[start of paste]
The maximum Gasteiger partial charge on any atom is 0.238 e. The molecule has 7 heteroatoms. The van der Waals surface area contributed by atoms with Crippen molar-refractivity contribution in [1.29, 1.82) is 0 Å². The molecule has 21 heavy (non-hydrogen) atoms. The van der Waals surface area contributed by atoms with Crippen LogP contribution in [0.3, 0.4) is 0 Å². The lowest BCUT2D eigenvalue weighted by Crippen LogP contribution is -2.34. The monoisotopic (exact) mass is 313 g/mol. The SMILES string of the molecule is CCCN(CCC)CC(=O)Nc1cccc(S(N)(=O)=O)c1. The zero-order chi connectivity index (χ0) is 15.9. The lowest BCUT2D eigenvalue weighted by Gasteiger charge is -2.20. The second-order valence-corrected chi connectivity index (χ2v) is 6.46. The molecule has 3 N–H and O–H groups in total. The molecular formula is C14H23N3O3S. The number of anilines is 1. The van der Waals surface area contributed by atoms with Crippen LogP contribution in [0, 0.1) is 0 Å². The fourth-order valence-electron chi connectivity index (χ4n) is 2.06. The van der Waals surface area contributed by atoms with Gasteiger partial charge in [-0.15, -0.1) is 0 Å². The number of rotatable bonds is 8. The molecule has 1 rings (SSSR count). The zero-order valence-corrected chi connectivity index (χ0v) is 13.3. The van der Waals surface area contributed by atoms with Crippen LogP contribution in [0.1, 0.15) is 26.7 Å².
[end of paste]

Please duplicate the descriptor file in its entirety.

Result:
The maximum Gasteiger partial charge on any atom is 0.238 e. The molecule has 7 heteroatoms. The van der Waals surface area contributed by atoms with Crippen molar-refractivity contribution in [1.29, 1.82) is 0 Å². The molecule has 21 heavy (non-hydrogen) atoms. The van der Waals surface area contributed by atoms with Crippen LogP contribution in [0.3, 0.4) is 0 Å². The lowest BCUT2D eigenvalue weighted by Crippen LogP contribution is -2.34. The monoisotopic (exact) mass is 313 g/mol. The SMILES string of the molecule is CCCN(CCC)CC(=O)Nc1cccc(S(N)(=O)=O)c1. The zero-order chi connectivity index (χ0) is 15.9. The lowest BCUT2D eigenvalue weighted by Gasteiger charge is -2.20. The second-order valence-corrected chi connectivity index (χ2v) is 6.46. The molecule has 3 N–H and O–H groups in total. The molecular formula is C14H23N3O3S. The number of anilines is 1. The van der Waals surface area contributed by atoms with Crippen LogP contribution in [0, 0.1) is 0 Å². The fourth-order valence-electron chi connectivity index (χ4n) is 2.06. The van der Waals surface area contributed by atoms with Gasteiger partial charge in [-0.15, -0.1) is 0 Å². The number of rotatable bonds is 8. The molecule has 1 rings (SSSR count). The zero-order valence-corrected chi connectivity index (χ0v) is 13.3. The van der Waals surface area contributed by atoms with Crippen LogP contribution in [0.1, 0.15) is 26.7 Å².